Opinion: The Future Is Online Passes, Subscriptions, DLC And Mobile

Financial reports are, typically, dry and a little confusing if you’re not an analyst or an accountant. Despite this, there’s a few things of interest from last night’s first quarter from Take-Two and EA. In particular, EA have put out these handy slides that show exactly where they’re making their money and just what the trends are.

Whilst Take-Two talk about sales of their back catalog contributing heavily to their income, they also mention the fact that digital sales now make up about 14% of their revenue, representing a 33% year-on-year growth for the first quarter.

For EA digital was an even bigger story, with it making up over two-thirds of their non-GAAP revenue, and showing a remarkable 55% year-on-year growth for the quarter.

[drop2]The interesting part with EA is when you get to the breakdown of those digital sales (pages 8 and 9 if you’re following along in the slides). You see, whilst EA may still have a lot of focus on selling you a physical product, their digital sales of full games account for just 10% of their digital sales. Selling you the game isn’t where they’re having much success, it’s what comes after that.

The sales of what the financials term “extra content” account for about 40% of their digital revenue, and have shown a startling increase of 87%. People may say they don’t like DLC and the like but their wallets tell a different story.

As long as that number continues to trend upwards, and it has in the three years shown, then EA are going to push more and more resources into the after-sales market, it’s where the big money in digital seems to be for them.

The other place it looks like they’ll be focussing is with services like Battlefield Premium. The service made them an additional $37 million that isn’t even included in this set of financial results, they’ve deferred the revenue until Q4.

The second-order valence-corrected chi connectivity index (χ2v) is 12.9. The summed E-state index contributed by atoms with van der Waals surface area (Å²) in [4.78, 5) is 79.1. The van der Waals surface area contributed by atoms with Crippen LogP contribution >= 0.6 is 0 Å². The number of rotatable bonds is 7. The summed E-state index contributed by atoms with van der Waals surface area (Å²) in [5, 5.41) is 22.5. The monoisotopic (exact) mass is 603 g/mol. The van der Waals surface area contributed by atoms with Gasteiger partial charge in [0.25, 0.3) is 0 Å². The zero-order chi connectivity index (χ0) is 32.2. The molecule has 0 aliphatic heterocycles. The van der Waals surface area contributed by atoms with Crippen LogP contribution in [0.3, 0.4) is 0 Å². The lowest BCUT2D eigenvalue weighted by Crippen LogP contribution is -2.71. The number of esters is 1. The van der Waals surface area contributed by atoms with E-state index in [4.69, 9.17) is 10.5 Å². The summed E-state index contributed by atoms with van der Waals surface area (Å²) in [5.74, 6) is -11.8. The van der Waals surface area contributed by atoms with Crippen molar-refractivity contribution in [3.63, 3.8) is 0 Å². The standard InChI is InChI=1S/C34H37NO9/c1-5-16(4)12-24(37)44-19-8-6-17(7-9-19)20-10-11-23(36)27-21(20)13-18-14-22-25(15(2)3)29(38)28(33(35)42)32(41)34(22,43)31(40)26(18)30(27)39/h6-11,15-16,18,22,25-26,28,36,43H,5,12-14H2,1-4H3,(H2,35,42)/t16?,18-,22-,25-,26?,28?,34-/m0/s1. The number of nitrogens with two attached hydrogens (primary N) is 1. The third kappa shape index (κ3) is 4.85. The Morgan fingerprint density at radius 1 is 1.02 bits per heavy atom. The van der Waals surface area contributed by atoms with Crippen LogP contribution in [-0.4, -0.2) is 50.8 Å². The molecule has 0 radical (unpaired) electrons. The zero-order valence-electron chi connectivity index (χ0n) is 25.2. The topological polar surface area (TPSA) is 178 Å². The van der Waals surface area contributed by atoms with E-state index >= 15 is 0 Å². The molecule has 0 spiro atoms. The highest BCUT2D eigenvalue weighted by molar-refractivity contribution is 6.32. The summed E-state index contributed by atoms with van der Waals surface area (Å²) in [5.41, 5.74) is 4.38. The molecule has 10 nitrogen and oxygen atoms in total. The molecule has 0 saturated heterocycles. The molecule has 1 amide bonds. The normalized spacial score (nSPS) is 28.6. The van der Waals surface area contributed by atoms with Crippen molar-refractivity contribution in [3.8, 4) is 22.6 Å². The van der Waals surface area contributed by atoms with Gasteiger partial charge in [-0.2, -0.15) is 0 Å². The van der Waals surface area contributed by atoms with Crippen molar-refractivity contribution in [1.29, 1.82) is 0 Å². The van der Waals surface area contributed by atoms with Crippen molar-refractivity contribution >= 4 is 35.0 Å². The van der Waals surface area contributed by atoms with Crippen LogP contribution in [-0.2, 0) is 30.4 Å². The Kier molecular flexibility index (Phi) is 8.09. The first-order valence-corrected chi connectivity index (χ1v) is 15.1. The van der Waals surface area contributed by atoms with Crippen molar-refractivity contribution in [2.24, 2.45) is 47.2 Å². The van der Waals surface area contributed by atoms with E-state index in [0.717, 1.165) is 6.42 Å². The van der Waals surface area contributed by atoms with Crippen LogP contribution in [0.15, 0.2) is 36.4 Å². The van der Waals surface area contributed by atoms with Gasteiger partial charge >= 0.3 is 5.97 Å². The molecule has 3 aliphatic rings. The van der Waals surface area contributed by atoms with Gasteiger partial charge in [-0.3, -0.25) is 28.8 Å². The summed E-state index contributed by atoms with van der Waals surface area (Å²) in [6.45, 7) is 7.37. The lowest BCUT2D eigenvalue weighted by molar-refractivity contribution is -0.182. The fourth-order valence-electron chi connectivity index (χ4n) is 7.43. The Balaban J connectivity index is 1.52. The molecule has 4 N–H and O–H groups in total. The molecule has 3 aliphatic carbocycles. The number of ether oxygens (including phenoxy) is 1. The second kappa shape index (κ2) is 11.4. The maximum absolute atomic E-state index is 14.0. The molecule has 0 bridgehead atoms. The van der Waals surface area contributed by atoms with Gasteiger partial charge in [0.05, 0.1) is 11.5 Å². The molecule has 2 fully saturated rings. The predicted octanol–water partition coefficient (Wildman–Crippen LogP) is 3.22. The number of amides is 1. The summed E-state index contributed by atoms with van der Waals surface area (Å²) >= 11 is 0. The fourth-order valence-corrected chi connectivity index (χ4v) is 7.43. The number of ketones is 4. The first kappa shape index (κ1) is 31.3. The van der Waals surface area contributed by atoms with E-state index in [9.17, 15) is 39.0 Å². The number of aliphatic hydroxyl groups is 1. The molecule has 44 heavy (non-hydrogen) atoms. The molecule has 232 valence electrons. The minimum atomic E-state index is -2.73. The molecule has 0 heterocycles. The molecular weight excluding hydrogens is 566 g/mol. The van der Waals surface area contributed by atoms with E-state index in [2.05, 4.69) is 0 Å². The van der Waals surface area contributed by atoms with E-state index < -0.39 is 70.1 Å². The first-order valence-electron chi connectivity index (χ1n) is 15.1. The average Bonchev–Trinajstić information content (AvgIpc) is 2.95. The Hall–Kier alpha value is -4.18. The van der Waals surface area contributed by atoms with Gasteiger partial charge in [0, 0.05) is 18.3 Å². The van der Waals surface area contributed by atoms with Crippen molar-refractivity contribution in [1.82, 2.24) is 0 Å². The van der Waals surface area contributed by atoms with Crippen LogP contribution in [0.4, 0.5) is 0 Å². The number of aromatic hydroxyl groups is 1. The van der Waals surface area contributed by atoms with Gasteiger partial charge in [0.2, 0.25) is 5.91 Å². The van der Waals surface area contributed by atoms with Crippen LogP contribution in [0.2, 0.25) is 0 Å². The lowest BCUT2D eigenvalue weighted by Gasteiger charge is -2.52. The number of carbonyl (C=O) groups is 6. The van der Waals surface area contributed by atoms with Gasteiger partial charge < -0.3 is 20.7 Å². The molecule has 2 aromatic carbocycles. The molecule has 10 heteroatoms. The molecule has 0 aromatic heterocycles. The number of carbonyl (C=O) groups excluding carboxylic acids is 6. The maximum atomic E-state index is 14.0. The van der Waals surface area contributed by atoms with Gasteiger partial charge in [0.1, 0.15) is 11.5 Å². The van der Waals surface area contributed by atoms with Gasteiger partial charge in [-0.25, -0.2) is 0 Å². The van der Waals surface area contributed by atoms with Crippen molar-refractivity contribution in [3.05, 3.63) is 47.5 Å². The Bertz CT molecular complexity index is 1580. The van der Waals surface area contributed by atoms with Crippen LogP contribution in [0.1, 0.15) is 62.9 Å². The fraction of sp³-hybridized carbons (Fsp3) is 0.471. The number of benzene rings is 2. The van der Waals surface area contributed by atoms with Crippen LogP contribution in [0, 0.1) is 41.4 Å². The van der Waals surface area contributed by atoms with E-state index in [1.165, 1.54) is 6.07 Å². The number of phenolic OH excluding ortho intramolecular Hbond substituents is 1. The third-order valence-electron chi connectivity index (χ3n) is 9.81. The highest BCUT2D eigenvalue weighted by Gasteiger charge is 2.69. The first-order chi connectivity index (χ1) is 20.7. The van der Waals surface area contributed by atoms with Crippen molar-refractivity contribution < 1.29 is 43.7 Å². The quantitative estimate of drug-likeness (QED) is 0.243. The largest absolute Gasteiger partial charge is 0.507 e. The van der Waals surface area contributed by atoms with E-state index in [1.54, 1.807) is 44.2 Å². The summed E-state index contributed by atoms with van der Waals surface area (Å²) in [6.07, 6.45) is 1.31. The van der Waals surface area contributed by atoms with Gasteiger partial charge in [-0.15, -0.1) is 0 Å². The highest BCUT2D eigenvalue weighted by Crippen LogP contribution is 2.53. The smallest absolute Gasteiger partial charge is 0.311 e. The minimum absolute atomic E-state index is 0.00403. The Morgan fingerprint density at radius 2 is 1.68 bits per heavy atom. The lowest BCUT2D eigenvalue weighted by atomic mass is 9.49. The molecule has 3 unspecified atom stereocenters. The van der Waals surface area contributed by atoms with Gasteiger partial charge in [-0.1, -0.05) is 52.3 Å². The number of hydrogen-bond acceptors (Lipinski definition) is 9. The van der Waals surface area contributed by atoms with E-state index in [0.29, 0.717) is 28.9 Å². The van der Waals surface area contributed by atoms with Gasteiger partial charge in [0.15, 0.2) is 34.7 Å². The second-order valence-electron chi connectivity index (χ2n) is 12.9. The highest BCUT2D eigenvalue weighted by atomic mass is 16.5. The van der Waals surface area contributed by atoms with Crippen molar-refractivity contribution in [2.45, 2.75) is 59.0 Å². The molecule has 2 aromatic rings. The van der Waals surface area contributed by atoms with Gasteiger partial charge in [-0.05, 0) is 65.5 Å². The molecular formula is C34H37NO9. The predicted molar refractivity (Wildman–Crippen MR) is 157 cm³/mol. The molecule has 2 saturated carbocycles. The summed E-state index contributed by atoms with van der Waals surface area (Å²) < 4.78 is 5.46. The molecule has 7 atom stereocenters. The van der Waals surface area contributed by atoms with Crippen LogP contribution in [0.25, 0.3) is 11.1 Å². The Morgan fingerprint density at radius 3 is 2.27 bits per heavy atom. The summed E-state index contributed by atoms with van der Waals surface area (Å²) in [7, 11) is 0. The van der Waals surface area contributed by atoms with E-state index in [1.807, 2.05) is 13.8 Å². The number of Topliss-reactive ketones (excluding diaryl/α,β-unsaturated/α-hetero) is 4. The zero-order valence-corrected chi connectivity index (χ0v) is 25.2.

This is where the paradox seems to lie in gaming at the moment, or at least in what’s said on the internet. Every time a company unveils a DLC plan for a game, or a service like Battlefield Premium, there’s an almost immediate backlash. Certainly it doesn’t come from every quarter, but it is there. In spite of this, these business models are helping them rake in the cash. Hell FIFA Ultimate is just a digital trading card but that managed to net them another $30 million; there’s simply no good reason not to increase the focus on these types of projects.

That’s not to say physical content is going anywhere soon, it’s probably not, but it’s worth noting that, for the first quarter at least, physical products are way down. They’ve shown a 25% drop, compared to that impressive 55% increase for digital revenue.

Of course, the problem that EA face is that 40% of their digital revenue is extra content for those physical products, physical products that people don’t seem all that interested in this year. If EA shift their focus too much they could start destroying a significant chunk of their own revenue; it’s a precarious situation.

[drop]The other area worth a mention is their biggest growth platform in terms of digital revenue, the smart phone and tablet market.

Whilst this area only makes up about 16% of digital sales right now, they’ve shown a remarkable 86% year-on-year increase.

Will we see EA making big in-roads here?

Personally I’m not so sure, there’s only so much you can make from games that sell at the price of smart phone apps, but they’re almost certainly going to try.

No for me, it’s going to be all about the after-sales money for EA, and likely for other publishers as well; that tantalising “extra content” that seems to be doing pretty well for them at the moment.

We may well scoff at things like Project $10, but those tactics seem to be working and it doesn’t look like they’ll be going anywhere anytime soon.

As for services like Battlefield Premium? Well that initial $37 million influx will certainly have them looking at it in depth, although there is the question of whether frontloading all that cash is the best strategy. Yes, it’s guaranteed revenue but there’s always the chance they could make more by making everyone buy the DLC separately. Irregardless of that, $37 million is a pretty good pay off on their pricing experiment.